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UK temperatures hit record high of 39.1C

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A person wets their face in a fountain at Trafalgar Square in central London: Aaron Chown/PA Wire

A person wets their face in a fountain at Trafalgar Square in central London: Aaron Chown/PA Wire

A person wets their face in a fountain at Trafalgar Square in central London: Aaron Chown/PA Wire

Temperatures have hit a record high for the UK amid the sweltering heatwave, the Met Office said.

The provisional temperature of 39.1C at Charlwood, Surrey, beats the previous national record of 38.7C seen in Cambridge in July 2019.

But the record is unlikely to hold for long, as the Met Office is forecasting temperatures to reach as high as 41C on Tuesday in some parts of eastern England.

Much of England and Wales are under a “red” extreme heat warning until the end of Tuesday, with the heat causing disruption on transport networks and the risk of serious health impacts.

It comes after UK experienced its warmest night on record on Monday as the extreme heat saw temperatures remaining in the mid-20s in some areas.

Rail services have been heavily disrupted on Tuesday, with no services into or out of London Kings Cross all day, no Thameslink or Great Northern trains north of London, and only very limited services on East Midlands Railway.

There are also very limited and disrupted services running into and out of London Euston, on Avanti West Coast and West Midlands Railway, and London Marylebone on Chiltern Railways, and temporary speed restrictions in the face of the risk of buckling rails.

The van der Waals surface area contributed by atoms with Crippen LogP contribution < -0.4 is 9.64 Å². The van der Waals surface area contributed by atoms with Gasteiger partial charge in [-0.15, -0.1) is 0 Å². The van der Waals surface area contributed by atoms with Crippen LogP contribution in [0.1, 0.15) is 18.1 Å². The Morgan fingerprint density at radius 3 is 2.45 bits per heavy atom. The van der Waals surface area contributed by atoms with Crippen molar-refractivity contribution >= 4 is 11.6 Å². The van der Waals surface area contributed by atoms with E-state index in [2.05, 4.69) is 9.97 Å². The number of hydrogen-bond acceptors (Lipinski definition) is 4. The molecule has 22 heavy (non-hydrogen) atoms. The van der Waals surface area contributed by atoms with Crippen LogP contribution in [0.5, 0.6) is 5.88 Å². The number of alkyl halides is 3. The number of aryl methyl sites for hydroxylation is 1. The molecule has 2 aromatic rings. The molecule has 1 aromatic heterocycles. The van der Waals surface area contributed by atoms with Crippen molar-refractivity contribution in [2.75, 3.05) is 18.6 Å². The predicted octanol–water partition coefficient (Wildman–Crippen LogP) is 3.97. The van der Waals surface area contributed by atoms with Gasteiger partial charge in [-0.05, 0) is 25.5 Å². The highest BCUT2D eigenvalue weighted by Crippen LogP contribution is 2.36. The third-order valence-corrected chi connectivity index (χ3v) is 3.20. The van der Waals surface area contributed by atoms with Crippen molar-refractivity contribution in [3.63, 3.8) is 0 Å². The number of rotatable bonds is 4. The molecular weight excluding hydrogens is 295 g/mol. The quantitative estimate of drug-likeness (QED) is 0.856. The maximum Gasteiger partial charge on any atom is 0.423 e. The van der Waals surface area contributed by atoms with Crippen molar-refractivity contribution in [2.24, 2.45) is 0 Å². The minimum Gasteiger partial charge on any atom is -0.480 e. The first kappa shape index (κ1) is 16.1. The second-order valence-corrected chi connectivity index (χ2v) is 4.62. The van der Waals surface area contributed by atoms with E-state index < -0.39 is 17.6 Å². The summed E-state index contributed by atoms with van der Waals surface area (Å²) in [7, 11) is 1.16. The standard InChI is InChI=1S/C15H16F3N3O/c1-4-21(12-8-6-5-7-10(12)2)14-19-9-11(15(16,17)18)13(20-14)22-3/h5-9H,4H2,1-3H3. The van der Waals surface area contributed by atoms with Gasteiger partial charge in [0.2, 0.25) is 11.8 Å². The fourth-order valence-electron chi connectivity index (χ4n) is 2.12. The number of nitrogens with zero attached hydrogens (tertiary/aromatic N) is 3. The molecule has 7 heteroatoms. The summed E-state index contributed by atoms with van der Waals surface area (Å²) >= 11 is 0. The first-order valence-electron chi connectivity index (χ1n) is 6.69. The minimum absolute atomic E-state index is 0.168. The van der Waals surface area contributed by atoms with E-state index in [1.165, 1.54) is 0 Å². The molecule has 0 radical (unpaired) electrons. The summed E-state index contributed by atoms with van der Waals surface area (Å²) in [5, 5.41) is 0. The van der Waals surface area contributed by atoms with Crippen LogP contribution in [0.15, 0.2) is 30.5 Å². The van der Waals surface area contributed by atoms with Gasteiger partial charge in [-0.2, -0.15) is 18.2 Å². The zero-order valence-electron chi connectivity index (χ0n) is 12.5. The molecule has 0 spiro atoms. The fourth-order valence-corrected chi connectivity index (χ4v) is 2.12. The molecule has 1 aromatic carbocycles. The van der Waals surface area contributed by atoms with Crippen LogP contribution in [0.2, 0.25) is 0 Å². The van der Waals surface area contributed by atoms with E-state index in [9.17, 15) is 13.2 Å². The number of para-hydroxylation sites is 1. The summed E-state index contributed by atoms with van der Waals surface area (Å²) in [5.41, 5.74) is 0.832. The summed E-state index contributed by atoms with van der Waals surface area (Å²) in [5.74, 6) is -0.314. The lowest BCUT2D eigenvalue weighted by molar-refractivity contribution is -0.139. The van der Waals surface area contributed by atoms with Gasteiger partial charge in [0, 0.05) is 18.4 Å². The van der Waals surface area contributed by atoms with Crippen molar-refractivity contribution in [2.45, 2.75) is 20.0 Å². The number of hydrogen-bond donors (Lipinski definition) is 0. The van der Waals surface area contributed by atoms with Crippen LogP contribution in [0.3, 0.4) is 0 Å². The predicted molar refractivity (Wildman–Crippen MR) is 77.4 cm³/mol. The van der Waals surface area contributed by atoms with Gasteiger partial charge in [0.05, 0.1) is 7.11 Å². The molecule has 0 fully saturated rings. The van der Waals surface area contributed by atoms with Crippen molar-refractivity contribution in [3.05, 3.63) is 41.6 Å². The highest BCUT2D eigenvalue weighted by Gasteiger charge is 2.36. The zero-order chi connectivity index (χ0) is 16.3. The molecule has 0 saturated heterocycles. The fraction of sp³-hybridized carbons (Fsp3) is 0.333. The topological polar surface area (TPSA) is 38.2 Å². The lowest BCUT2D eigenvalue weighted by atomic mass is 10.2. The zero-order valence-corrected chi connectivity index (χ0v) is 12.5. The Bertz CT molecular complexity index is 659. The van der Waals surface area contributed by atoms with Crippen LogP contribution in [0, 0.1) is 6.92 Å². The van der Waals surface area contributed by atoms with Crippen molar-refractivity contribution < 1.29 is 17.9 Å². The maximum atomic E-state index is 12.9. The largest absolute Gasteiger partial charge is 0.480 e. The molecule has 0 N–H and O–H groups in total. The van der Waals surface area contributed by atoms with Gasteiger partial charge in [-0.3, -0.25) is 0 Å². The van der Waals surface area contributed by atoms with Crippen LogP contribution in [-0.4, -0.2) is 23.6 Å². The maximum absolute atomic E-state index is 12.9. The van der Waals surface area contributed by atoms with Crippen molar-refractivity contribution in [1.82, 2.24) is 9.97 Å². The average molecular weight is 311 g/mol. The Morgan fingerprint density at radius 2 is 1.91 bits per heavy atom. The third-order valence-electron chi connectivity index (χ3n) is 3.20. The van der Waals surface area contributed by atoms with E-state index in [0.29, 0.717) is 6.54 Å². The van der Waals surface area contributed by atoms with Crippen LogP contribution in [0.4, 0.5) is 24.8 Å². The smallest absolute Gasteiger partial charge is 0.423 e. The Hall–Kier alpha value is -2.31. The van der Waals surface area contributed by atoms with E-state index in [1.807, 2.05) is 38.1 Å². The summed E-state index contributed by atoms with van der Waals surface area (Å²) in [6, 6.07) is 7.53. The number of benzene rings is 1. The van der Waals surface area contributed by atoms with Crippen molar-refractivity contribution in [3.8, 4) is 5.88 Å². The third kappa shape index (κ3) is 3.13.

Transport Secretary Grant Shapps conceded the UK’s transport network cannot cope with the extreme heat and said issues on the rails and roads will continue for decades during such heatwaves.

Climate change is making heatwaves more extreme, frequent and likely, and experts warn the UK needs to adapt homes, hospitals, schools and transport networks to a future of more searing heat.

Much of Europe is also baking in record-breaking heat, which is fuelling wildfires in a number of countries.

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The Supreme Court in central London was closed to visitors on Tuesday because of the temperatures and an air-conditioning fault, while many schools remained shut for a second day in the face of the extreme temperatures.

On the roads, figures published by location technology firm TomTom suggested commuters were heeding warnings not to travel unless necessary, with the level of road congestion at 9am on Tuesday lower in several cities than at the same time last week.

An East of England Ambulance Service spokesman said the service has detailed plans in place for dealing with the extreme hot weather.

He added: “We have seen above-average call numbers since Monday afternoon.

“Demand on our service is very high and, even when the temperatures drop, we expect to still being seeing an impact from heat-related illnesses into the weekend.

“Please continue to follow guidance during this period of hot weather and only call 999 in life-threatening emergencies,” he urged.

Met Office meteorologist Annie Shuttleworth said it is “extraordinarily unusual” to see temperatures in the 30s by the morning rush-hour in the UK.

She said the high overnight temperatures had led to a very warm start to the day, and added: “We’re looking at the maximum temperatures somewhere between 40C-41C, and that’s looking to be across the Lincolnshire and Yorkshire region.”

Britons have been urged to stay inside during the hottest period of the day, between 11am and 4pm, and wear sun cream, a hat, stay in the shade and keep hydrated with water – and there are warnings about swimming in lakes, rivers and reservoirs.

The Met Office has also issued a yellow warning for heavy showers and thunderstorms over much of the South East and eastern England which may bring disruption during Wednesday afternoon, as temperatures drop for their current searing highs.



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